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Thu, Mar 15, 2007

Airbus' Leahy Hints At Dreamliner Delays

Boeing Maintains 787 Will Deliver On Schedule

Airbus SAS Chief Operating Officer, lead salesman, and head cheerleader John Leahy wished archrival Boeing well this week, as the American planemaker counts down the days to when it unveils its 787 Dreamliner. But that doesn't mean he's changed sides -- or lessened his enthusiasm for Airbus.

On Monday, Leahy (right) told reporters he's heard rumors from suppliers indicating the 787 -- scheduled for first flight by the end of this year, with customer deliveries starting in 2008 -- could be up to six months late. But, he added, he'd prefer that not happen.

"In this particular case, misery doesn't love company," Leahy said, according to the Seattle Times. "We wish [Boeing] well, to get an airplane out the door on time."

Even the most casual observer of the ongoing Airbus vs. Boeing feud may find that statement odd, especially as Airbus deals with highly publicized troubles in getting its A380 superjumbo into customers' hands. The European planemaker's 787-fighter, the A350XWB, has also been through a costly redesign, and is not scheduled to enter service until 2013 at the earliest.

As ANN reported, those factors conspired to drive Airbus' profits into the negative column for 2006, dragging parent company EADS' fortunes down with it. In response, EADS put Airbus on a drastic diet -- cutting 10,000 jobs, and putting six plants on the auction block.

Leahy's show of support is similar to a football coach praising the opposing team, just before the Super Bowl. It's called the "psyche-out" -- and is often followed by some critique of problems the other team may encounter.

"Despite our extensive experience in delaying aircraft programs, we don't have any particular inside knowledge" about the 787 program, Leahy joked with reporters at this week's International Society of Transport Aircraft Trading. "But if you talk with suppliers, most people are talking about up to a six-month delay as a possibility."

Boeing has maintained that, despite production snags encountered by various suppliers, the 787 (shown above) remains on schedule. Boeing Chief Financial Officer James Bell reaffirmed last week the plane would be delivered on-time.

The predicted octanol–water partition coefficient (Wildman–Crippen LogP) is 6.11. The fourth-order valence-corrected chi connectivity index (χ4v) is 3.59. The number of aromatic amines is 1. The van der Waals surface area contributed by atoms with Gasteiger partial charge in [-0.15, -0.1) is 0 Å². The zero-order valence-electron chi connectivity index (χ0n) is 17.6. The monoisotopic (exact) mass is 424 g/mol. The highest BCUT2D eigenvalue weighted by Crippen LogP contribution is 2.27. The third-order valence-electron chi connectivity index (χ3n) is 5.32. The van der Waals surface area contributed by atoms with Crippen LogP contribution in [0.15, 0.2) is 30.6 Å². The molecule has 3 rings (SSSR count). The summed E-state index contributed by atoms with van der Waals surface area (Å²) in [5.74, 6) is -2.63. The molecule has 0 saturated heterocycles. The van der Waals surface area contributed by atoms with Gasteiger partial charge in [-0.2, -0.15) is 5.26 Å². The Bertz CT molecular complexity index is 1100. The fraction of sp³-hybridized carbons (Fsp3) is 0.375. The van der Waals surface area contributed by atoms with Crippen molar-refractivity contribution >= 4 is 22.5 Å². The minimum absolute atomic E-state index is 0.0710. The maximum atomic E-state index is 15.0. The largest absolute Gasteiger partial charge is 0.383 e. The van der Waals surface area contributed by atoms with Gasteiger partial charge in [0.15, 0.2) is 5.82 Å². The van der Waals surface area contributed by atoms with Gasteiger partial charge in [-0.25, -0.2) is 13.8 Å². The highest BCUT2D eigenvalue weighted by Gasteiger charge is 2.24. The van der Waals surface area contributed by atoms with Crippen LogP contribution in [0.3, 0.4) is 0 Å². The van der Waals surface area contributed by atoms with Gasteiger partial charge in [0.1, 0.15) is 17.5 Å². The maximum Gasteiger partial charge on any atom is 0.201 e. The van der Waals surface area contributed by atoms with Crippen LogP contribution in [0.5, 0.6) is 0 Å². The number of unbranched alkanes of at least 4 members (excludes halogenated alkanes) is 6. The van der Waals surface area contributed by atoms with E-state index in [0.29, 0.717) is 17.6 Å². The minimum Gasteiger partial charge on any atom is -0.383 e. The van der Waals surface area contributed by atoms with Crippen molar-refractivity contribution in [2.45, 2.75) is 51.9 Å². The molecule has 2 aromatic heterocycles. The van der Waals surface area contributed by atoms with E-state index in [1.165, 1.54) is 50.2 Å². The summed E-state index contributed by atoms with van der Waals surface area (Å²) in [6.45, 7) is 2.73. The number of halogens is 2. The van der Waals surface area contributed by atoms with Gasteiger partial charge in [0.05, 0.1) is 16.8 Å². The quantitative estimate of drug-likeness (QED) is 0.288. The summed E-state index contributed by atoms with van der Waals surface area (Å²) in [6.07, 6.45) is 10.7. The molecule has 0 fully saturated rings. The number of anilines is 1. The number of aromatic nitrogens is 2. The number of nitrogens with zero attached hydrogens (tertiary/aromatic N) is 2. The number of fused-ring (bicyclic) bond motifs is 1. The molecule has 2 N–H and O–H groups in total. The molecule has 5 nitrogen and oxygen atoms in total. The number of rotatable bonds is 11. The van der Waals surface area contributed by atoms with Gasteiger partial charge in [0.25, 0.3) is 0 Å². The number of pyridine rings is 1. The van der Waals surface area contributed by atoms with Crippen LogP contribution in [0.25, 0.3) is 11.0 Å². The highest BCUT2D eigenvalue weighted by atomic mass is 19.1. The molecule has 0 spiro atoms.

Leahy also tried to downplay fears the A350 XWB wouldn't be able to match the 787 in the marketplace.

"It's no more tentative a program than the 787 is," Leahy said. "I don't think there's an airline out there that thinks the A350 is in question."

To date, only one customer for the original A350, Finnair, as agreed to sign on the dotted line for the new plane. Leahy said he expects nearly all the A350's original customers to come around, though, noting Airbus has set aside money to offset the price difference between the old and new planes -- all-but-guaranteeing airlines will be able to purchase the XWB at their lower original prices.

If those customers agree to order the XWB, that would give Airbus about 100 orders for the A350 XWB; Boeing is nearing the 500-order mark for the 787.

Despite the present turmoil at Airbus, as well as a heart scare in November, Leahy says he remains committed to the manufacturer he has spent the last 22 years with.

"A lot depends on what the Mayo Clinic says," he replied. "Assuming my health is good, I have no immediate plans to go anywhere else."

FMI: www.airbus.com, www.boeing.com

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